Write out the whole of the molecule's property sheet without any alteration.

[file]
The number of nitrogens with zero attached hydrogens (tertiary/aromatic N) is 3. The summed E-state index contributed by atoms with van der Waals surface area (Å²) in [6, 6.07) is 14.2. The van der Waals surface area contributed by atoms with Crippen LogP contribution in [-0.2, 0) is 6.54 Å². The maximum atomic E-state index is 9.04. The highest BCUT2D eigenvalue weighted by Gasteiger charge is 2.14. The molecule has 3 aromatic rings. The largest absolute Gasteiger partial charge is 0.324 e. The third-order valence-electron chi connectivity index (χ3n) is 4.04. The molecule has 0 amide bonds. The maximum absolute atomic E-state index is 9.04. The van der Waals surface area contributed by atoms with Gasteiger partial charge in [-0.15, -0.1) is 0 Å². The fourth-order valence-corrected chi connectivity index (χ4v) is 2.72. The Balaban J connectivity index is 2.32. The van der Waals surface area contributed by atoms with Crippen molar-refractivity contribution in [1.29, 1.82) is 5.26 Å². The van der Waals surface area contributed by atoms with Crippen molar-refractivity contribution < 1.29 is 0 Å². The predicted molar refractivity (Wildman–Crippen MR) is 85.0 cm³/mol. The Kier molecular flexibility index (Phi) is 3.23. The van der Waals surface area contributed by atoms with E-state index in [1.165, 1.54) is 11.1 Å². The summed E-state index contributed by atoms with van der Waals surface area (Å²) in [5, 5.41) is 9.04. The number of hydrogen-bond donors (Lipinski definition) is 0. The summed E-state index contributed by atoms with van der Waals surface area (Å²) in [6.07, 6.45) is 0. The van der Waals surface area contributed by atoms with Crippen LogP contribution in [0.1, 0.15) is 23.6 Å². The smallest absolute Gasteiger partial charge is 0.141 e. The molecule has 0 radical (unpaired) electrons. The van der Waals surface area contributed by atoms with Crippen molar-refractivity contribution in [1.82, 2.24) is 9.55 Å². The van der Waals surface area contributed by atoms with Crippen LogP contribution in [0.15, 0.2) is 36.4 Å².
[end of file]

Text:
The number of nitrogens with zero attached hydrogens (tertiary/aromatic N) is 3. The summed E-state index contributed by atoms with van der Waals surface area (Å²) in [6, 6.07) is 14.2. The van der Waals surface area contributed by atoms with Crippen LogP contribution in [-0.2, 0) is 6.54 Å². The maximum atomic E-state index is 9.04. The highest BCUT2D eigenvalue weighted by Gasteiger charge is 2.14. The molecule has 3 aromatic rings. The largest absolute Gasteiger partial charge is 0.324 e. The third-order valence-electron chi connectivity index (χ3n) is 4.04. The molecule has 0 amide bonds. The maximum absolute atomic E-state index is 9.04. The van der Waals surface area contributed by atoms with Gasteiger partial charge in [-0.15, -0.1) is 0 Å². The fourth-order valence-corrected chi connectivity index (χ4v) is 2.72. The Balaban J connectivity index is 2.32. The van der Waals surface area contributed by atoms with Crippen molar-refractivity contribution in [1.29, 1.82) is 5.26 Å². The van der Waals surface area contributed by atoms with Crippen molar-refractivity contribution < 1.29 is 0 Å². The predicted molar refractivity (Wildman–Crippen MR) is 85.0 cm³/mol. The Kier molecular flexibility index (Phi) is 3.23. The van der Waals surface area contributed by atoms with E-state index in [1.165, 1.54) is 11.1 Å². The summed E-state index contributed by atoms with van der Waals surface area (Å²) in [5, 5.41) is 9.04. The number of hydrogen-bond donors (Lipinski definition) is 0. The summed E-state index contributed by atoms with van der Waals surface area (Å²) in [6.07, 6.45) is 0. The van der Waals surface area contributed by atoms with Crippen LogP contribution in [0.1, 0.15) is 23.6 Å². The smallest absolute Gasteiger partial charge is 0.141 e. The molecule has 0 radical (unpaired) electrons. The van der Waals surface area contributed by atoms with Crippen molar-refractivity contribution in [1.82, 2.24) is 9.55 Å². The van der Waals surface area contributed by atoms with Crippen LogP contribution in [0.15, 0.2) is 36.4 Å².